As they say, ‘Every dark cloud has a silver lining.’ When the coronavirus hit the entire world and brought it to a screeching halt, my very initial thoughts had been about the possibility of the formation of a more egalitarian, equitable and just world order.
More closely home, I had thought that this crisis, which is unprecedented in so many ways, will have to be reason enough for the emergence of an India that will have learnt and understood to differentiate between the essential and the non-essential and the importance of focussing only on the essential, for the benefit for all, in the long run.
Now, when I have been jolted out of my naivety, I think back on the reasons as to why I had thought this pandemic to be a reason enough for a shift towards the positive. And the only reason that I can think of is that this is truly a life-changing event. It has forced the world to stop and take notice. It is trying to wake us up from our slumber in unprecedented ways. It is warning us of what is in store for us if we don’t mend our unsustainable ways.
However, though it is true that everyone had to stop and take notice, yet it has still not been possible, at least till now, to force people to shift their frameworks of thoughts and analysis, to force them to look at the world and at each-other by changing their lenses.
What could these alternate frameworks o analysis, these lenses, be though? Honestly speaking, these are not something new. These ways of thinking and of visualising the world have been propounded by numerous thinkers and visionaries in the past and continue to be propounded today. However, these thinkers have not been taken seriously, or have been ridiculed or even punished for their thoughts. And their visions have been dumped by the wayside on the path towards ‘glory’. These are the visions of an egalitarian, just, fair, empathetic and a humanist world order.
Even in the wake of an event with a potential to unite the world as never before, the world stands divided as never before. We are still thinking of somehow riding through this phase so that we can take off from where we had stopped and forget about this as a bad dream. The ‘quick fix’ world is so entrenched in us that it is preventing us from even trying to think beyond.
Doesn’t it strike us even now that there necessarily has to be something wrong with our fundamental structures if we have succeeded in bringing upon this calamity upon ourselves? We have been running a mad race towards acquiring more and more – turning this acquisition into an end in itself. In the process, we have trampled upon the rights of nature and all our fellow beings – be it human beings or animals. We have been able to bury our feelings of empathy and care so deep that trying to retrieve them now requires a super-human effort.
In this hour of crisis which has befell not on a single individual or country but the entire world, we are finding ourselves pitiably short of the means to tackle it and emerge stronger. This is not because we don’t have the necessary thoughts and ideas that can carry us through. This is because we have boxed ourselves, refusing to think beyond the status-quo, and thrown away the key to the box.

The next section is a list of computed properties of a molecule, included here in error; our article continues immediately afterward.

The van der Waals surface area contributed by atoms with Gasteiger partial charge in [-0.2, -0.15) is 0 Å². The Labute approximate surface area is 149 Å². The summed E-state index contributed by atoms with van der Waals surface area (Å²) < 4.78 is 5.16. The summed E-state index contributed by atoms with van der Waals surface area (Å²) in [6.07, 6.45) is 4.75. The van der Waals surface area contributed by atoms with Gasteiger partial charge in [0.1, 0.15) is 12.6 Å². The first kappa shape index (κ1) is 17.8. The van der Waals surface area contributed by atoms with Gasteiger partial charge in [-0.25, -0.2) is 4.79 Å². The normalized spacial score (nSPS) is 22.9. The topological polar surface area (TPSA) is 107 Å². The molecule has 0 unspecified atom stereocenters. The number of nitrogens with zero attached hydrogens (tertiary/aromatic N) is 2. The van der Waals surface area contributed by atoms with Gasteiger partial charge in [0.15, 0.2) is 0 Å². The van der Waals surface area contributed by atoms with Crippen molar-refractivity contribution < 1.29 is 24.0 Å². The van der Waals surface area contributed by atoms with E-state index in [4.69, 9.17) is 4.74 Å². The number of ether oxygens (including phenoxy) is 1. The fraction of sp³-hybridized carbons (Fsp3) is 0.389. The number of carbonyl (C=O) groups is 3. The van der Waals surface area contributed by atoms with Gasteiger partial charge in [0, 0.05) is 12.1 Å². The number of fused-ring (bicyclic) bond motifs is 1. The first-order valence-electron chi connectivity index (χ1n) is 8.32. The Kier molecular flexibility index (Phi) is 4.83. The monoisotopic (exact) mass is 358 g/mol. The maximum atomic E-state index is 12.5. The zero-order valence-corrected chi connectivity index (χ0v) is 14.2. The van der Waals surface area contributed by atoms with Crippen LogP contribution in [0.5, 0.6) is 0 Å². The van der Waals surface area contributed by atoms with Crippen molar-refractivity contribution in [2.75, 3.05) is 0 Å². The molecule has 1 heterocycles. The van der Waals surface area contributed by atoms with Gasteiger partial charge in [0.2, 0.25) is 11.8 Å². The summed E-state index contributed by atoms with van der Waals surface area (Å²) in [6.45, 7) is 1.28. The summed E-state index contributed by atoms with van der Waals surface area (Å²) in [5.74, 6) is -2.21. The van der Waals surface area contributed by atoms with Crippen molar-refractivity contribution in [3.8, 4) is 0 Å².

A brief discussion on the ways in which we have responded to this crisis will suffice to bring home the point. What all have we done till now? We have indulged in blame games and one-upmanship. We have been able to communalize a health care issue and accentuate the wide gap between the classes and the masses. The classes have brought upon this disaster on the masses and are now now smugly blaming the victims for perpetuating it, from behind their closed doors and hearts. The crisis has been used as an opportunity to further stifle sane voices and punish them for their sanity. In our world of ‘Us vs. them’, the size of our ‘Us’ is continuously shrinking and that of our ‘them’ is continuously expanding. The delusion has taken such drastic proportions that we sincerely believe that we have the ability of saving ‘ourselves’ even if ‘all of the rest’ perish. Instead of fighting this challenge as one divided mass of humanity, we are further accentuating our self-created differences. Instead of obliterating them, we are busy in sharpening and highlighting the lines that we have ourselves drawn – of nationalities, of castes, of creeds, of classes, of religions, of races and the myriad such categories that human ingenuity has devised till date.
We are deluding ourselves if we think we will be able to overcome this challenge in this manner. Even if we do, that ‘victory’ will be extremely short-lived. If we continue to refuse to constructively engage with each-other in order to re-build our fundamental structures, which have outlived any kind of utility that they may ever have had, then we our doomed to perish. Th choice is still ours though, as it always is, as it always has been and as it always will be – to perish or to create a new world order.